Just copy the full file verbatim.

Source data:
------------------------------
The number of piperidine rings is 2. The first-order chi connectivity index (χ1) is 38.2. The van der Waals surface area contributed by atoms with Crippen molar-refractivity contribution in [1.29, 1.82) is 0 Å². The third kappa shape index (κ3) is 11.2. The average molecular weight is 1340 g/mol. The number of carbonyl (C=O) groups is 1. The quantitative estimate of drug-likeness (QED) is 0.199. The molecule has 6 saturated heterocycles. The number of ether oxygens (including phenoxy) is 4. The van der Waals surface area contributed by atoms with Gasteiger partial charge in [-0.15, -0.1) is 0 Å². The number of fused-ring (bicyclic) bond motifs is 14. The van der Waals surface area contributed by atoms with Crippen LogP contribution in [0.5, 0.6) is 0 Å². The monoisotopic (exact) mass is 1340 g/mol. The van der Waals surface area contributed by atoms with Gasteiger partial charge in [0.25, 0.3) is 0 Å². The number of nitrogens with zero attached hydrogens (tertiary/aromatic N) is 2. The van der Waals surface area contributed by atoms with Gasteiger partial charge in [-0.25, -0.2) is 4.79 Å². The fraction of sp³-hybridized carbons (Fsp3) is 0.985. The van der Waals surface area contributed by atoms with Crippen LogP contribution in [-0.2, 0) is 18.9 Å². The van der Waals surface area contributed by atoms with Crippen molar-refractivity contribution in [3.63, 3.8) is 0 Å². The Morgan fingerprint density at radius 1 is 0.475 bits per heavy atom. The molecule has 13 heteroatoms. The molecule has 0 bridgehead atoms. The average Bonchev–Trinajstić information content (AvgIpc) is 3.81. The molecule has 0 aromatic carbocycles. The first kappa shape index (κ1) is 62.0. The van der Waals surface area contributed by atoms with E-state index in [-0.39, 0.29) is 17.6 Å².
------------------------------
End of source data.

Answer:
The number of piperidine rings is 2. The first-order chi connectivity index (χ1) is 38.2. The van der Waals surface area contributed by atoms with Crippen molar-refractivity contribution in [1.29, 1.82) is 0 Å². The third kappa shape index (κ3) is 11.2. The average molecular weight is 1340 g/mol. The number of carbonyl (C=O) groups is 1. The quantitative estimate of drug-likeness (QED) is 0.199. The molecule has 6 saturated heterocycles. The number of ether oxygens (including phenoxy) is 4. The van der Waals surface area contributed by atoms with Gasteiger partial charge in [-0.15, -0.1) is 0 Å². The number of fused-ring (bicyclic) bond motifs is 14. The van der Waals surface area contributed by atoms with Crippen LogP contribution in [0.5, 0.6) is 0 Å². The monoisotopic (exact) mass is 1340 g/mol. The van der Waals surface area contributed by atoms with Gasteiger partial charge in [0.25, 0.3) is 0 Å². The number of nitrogens with zero attached hydrogens (tertiary/aromatic N) is 2. The van der Waals surface area contributed by atoms with Gasteiger partial charge in [-0.25, -0.2) is 4.79 Å². The fraction of sp³-hybridized carbons (Fsp3) is 0.985. The van der Waals surface area contributed by atoms with Crippen LogP contribution in [-0.2, 0) is 18.9 Å². The van der Waals surface area contributed by atoms with Crippen molar-refractivity contribution in [3.63, 3.8) is 0 Å². The Morgan fingerprint density at radius 1 is 0.475 bits per heavy atom. The molecule has 13 heteroatoms. The molecule has 0 bridgehead atoms. The average Bonchev–Trinajstić information content (AvgIpc) is 3.81. The molecule has 0 aromatic carbocycles. The first kappa shape index (κ1) is 62.0. The van der Waals surface area contributed by atoms with E-state index in [-0.39, 0.29) is 17.6 Å².